Author of "Embracing Auschwitz" and "Mensch•Marks: Life Lessons of a Human Rabbi - Wisdom for Untethered Times." Winner of the Rockower Award, the highest honor in Jewish journalism and 2019 Religion News Association Award for Excellence in Commentary. Musings of a rabbi, journalist, father, husband, poodle-owner, Red Sox fan and self-proclaimed mensch, taken from essays, columns, sermons and thin air. Writes regularly in the New York Jewish Week and Times of Israel.
I was privileged to appear on the panel of last Sunday's "Shared Legacies" program, co-sponsored by TBE, highlighting the historic Black-Jewish partnership, which we are reigniting.
Shared Legacies CT program 2.21.21 - SPECIAL INTERFAITH PROGRAM
Shabbat Shalom and Happy Purim
First of all, a huge thank you from Mara, Ethan, Dan and myself for the outpouring of support and love following the passing of Mara's mother, Gloria Aisenberg, earlier this week. Click here to see a few family photos. For those who are interesting in attending our Zoom shiva on Sunday at 4 PM, simply reply to this e-mail and I will send you the link.
The Rambam writes that although Purim is a day forbidden in fasting and hespedim (eulogies), one continues to sit shiva as usual (Avelus 11:5).
However, the Rosh (Moed Katan 85) writes that one does not sit shiva.
The Shulchan Aruch (696) rules in accordance with the Rambam, whereas the Rema cites the ruling of the Rosh, adding that this is the custom.
Yet, elsewhere the Shulchan Aruch (Yoreh De'ah 401:7) writes that one does not sit shiva on Purim. This is the common custom.
Jewish law recognizes that grief is not like a spigot that can be turned on and off at will, so it allows for some flexibility in how much one should appear in public during so painful a time. Yet, as I see so often - including this week on Zoom - public mourning can contribute significantly to the healing process. There is something comforting, even to one in acute grief, to seeing children dressed up and singing those old Purim songs, just like so many of our parents and grandparents did when they were kids. So while shiva is curtailed (and we did not have Zoom shiva last night for my mother in law), mourning practices are not set aside completely. Yesterday afternoon, as we were preparing for Purim, our 7th grade held an scheduled session so the students could extend virtual - yet very real - condolences to Mara, their teacher. We also took the time to talk about death as part of the Jewish lifecycle. It was quite moving and the kids displayed remarkable maturity. But it didn't diminish the joy of Purim one iota. In some ways, that joy was enhanced.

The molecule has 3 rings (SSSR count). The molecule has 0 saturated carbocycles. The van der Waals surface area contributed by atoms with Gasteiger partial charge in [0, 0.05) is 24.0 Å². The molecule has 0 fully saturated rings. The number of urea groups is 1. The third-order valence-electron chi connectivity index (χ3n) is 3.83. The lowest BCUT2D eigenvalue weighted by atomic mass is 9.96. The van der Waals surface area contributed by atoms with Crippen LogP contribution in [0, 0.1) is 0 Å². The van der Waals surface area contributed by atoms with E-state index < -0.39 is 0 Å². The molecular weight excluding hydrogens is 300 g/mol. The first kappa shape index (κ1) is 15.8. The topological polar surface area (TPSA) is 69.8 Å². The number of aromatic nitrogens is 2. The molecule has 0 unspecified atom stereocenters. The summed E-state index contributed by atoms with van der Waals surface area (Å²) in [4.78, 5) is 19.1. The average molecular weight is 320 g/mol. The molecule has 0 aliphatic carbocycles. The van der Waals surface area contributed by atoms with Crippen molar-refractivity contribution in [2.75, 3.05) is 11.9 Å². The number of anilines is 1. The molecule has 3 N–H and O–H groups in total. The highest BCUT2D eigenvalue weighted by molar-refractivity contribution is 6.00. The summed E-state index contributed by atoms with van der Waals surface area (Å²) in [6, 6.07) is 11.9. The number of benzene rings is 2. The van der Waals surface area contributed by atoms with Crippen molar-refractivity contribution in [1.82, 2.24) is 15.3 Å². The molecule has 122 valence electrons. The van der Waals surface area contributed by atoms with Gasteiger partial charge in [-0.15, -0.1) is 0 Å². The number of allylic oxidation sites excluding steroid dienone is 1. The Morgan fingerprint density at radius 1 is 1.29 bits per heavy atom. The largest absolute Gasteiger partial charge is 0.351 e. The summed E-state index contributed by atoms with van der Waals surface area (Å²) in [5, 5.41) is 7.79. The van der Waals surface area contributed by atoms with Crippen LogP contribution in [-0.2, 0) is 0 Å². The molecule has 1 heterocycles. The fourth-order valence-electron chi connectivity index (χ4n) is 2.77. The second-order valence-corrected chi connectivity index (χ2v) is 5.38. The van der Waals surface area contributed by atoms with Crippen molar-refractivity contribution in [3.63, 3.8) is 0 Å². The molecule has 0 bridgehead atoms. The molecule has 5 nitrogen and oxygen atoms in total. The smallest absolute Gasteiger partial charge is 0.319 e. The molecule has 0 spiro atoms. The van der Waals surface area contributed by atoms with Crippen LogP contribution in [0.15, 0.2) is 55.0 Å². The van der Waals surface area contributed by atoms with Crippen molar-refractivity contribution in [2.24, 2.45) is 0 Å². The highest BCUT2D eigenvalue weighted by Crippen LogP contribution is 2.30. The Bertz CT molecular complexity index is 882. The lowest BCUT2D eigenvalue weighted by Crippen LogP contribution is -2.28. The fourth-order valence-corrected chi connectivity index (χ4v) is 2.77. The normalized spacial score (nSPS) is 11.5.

Today's celebration of Purim brings us full circle in a manner that has nothing to do with the life cycle. Last year, Purim was the final major event that we celebrated together in our sanctuary before retreating to the safety of our homes. As of last night, we have now completed a full orbit of the Jewish calendar. Unfortunately, our Covid journey is not yet complete, though there are some hopeful signs.
Incidentally, Zoom or not, Purim was great last night! From our Clown College to the Family Megilla, to our Purim for Adults that drew the largest attendance in years, we didn't skip a beat.